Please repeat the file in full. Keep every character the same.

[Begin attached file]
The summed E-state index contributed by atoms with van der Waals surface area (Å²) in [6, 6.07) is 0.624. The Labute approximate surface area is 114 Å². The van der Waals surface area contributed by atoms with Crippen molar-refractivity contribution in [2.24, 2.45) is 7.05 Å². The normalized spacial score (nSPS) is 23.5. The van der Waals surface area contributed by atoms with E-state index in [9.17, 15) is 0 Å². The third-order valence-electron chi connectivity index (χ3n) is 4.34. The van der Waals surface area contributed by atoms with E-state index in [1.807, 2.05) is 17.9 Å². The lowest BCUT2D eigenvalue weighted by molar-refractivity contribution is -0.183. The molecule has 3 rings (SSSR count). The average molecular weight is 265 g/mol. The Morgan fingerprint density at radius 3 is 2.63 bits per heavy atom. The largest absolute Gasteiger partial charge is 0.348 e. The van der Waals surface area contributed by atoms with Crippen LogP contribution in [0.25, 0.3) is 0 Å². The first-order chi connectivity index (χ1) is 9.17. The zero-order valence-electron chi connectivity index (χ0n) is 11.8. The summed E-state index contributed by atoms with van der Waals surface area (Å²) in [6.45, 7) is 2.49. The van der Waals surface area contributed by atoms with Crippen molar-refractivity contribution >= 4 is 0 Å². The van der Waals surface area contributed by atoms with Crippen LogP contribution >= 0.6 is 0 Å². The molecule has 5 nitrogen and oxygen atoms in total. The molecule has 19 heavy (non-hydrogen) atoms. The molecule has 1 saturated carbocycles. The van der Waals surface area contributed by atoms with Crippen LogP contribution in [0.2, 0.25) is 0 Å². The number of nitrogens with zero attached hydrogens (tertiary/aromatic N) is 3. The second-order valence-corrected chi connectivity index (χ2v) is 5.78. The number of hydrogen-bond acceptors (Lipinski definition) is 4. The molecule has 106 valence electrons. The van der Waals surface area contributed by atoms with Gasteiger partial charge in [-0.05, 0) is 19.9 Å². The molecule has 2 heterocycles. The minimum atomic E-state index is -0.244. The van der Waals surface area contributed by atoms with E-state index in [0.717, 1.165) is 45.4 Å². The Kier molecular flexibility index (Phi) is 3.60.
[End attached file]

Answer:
The summed E-state index contributed by atoms with van der Waals surface area (Å²) in [6, 6.07) is 0.624. The Labute approximate surface area is 114 Å². The van der Waals surface area contributed by atoms with Crippen molar-refractivity contribution in [2.24, 2.45) is 7.05 Å². The normalized spacial score (nSPS) is 23.5. The van der Waals surface area contributed by atoms with E-state index in [9.17, 15) is 0 Å². The third-order valence-electron chi connectivity index (χ3n) is 4.34. The van der Waals surface area contributed by atoms with E-state index in [1.807, 2.05) is 17.9 Å². The lowest BCUT2D eigenvalue weighted by molar-refractivity contribution is -0.183. The molecule has 3 rings (SSSR count). The average molecular weight is 265 g/mol. The Morgan fingerprint density at radius 3 is 2.63 bits per heavy atom. The largest absolute Gasteiger partial charge is 0.348 e. The van der Waals surface area contributed by atoms with Crippen LogP contribution in [0.25, 0.3) is 0 Å². The first-order chi connectivity index (χ1) is 9.17. The zero-order valence-electron chi connectivity index (χ0n) is 11.8. The summed E-state index contributed by atoms with van der Waals surface area (Å²) in [6.45, 7) is 2.49. The van der Waals surface area contributed by atoms with Crippen molar-refractivity contribution >= 4 is 0 Å². The van der Waals surface area contributed by atoms with Crippen LogP contribution >= 0.6 is 0 Å². The molecule has 5 nitrogen and oxygen atoms in total. The molecule has 19 heavy (non-hydrogen) atoms. The molecule has 1 saturated carbocycles. The van der Waals surface area contributed by atoms with Crippen LogP contribution in [0.2, 0.25) is 0 Å². The number of nitrogens with zero attached hydrogens (tertiary/aromatic N) is 3. The second-order valence-corrected chi connectivity index (χ2v) is 5.78. The number of hydrogen-bond acceptors (Lipinski definition) is 4. The molecule has 106 valence electrons. The van der Waals surface area contributed by atoms with Gasteiger partial charge in [-0.05, 0) is 19.9 Å². The molecule has 2 heterocycles. The minimum atomic E-state index is -0.244. The van der Waals surface area contributed by atoms with E-state index in [0.717, 1.165) is 45.4 Å². The Kier molecular flexibility index (Phi) is 3.60.